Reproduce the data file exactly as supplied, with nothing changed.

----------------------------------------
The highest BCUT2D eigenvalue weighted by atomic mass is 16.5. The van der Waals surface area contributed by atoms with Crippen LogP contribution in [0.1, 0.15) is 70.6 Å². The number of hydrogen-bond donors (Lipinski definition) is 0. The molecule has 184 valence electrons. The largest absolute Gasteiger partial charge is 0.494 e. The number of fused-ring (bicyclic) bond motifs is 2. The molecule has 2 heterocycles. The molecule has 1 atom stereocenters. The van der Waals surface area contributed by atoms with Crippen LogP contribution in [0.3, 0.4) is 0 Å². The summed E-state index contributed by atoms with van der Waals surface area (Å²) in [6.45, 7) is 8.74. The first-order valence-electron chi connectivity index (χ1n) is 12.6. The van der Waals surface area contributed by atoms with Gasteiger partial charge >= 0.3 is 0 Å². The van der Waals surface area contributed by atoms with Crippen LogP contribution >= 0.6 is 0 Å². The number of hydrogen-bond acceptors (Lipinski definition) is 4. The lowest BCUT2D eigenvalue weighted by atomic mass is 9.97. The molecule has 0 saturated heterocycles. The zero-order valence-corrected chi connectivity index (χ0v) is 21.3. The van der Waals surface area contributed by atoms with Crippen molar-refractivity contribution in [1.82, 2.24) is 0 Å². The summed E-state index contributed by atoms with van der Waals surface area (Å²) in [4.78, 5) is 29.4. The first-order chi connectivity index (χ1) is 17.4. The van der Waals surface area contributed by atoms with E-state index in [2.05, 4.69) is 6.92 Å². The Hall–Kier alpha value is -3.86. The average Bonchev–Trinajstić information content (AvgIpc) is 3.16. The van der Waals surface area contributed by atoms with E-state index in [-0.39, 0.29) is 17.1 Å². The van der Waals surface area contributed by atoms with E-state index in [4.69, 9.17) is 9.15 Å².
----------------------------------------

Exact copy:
The highest BCUT2D eigenvalue weighted by atomic mass is 16.5. The van der Waals surface area contributed by atoms with Crippen LogP contribution in [0.1, 0.15) is 70.6 Å². The number of hydrogen-bond donors (Lipinski definition) is 0. The molecule has 184 valence electrons. The largest absolute Gasteiger partial charge is 0.494 e. The number of fused-ring (bicyclic) bond motifs is 2. The molecule has 2 heterocycles. The molecule has 1 atom stereocenters. The van der Waals surface area contributed by atoms with Crippen LogP contribution in [0.3, 0.4) is 0 Å². The summed E-state index contributed by atoms with van der Waals surface area (Å²) in [6.45, 7) is 8.74. The first-order valence-electron chi connectivity index (χ1n) is 12.6. The van der Waals surface area contributed by atoms with Gasteiger partial charge >= 0.3 is 0 Å². The van der Waals surface area contributed by atoms with Crippen LogP contribution >= 0.6 is 0 Å². The number of hydrogen-bond acceptors (Lipinski definition) is 4. The lowest BCUT2D eigenvalue weighted by atomic mass is 9.97. The molecule has 0 saturated heterocycles. The zero-order valence-corrected chi connectivity index (χ0v) is 21.3. The van der Waals surface area contributed by atoms with Crippen molar-refractivity contribution in [1.82, 2.24) is 0 Å². The summed E-state index contributed by atoms with van der Waals surface area (Å²) in [4.78, 5) is 29.4. The first-order chi connectivity index (χ1) is 17.4. The van der Waals surface area contributed by atoms with E-state index in [2.05, 4.69) is 6.92 Å². The Hall–Kier alpha value is -3.86. The average Bonchev–Trinajstić information content (AvgIpc) is 3.16. The van der Waals surface area contributed by atoms with E-state index in [-0.39, 0.29) is 17.1 Å². The van der Waals surface area contributed by atoms with E-state index in [4.69, 9.17) is 9.15 Å².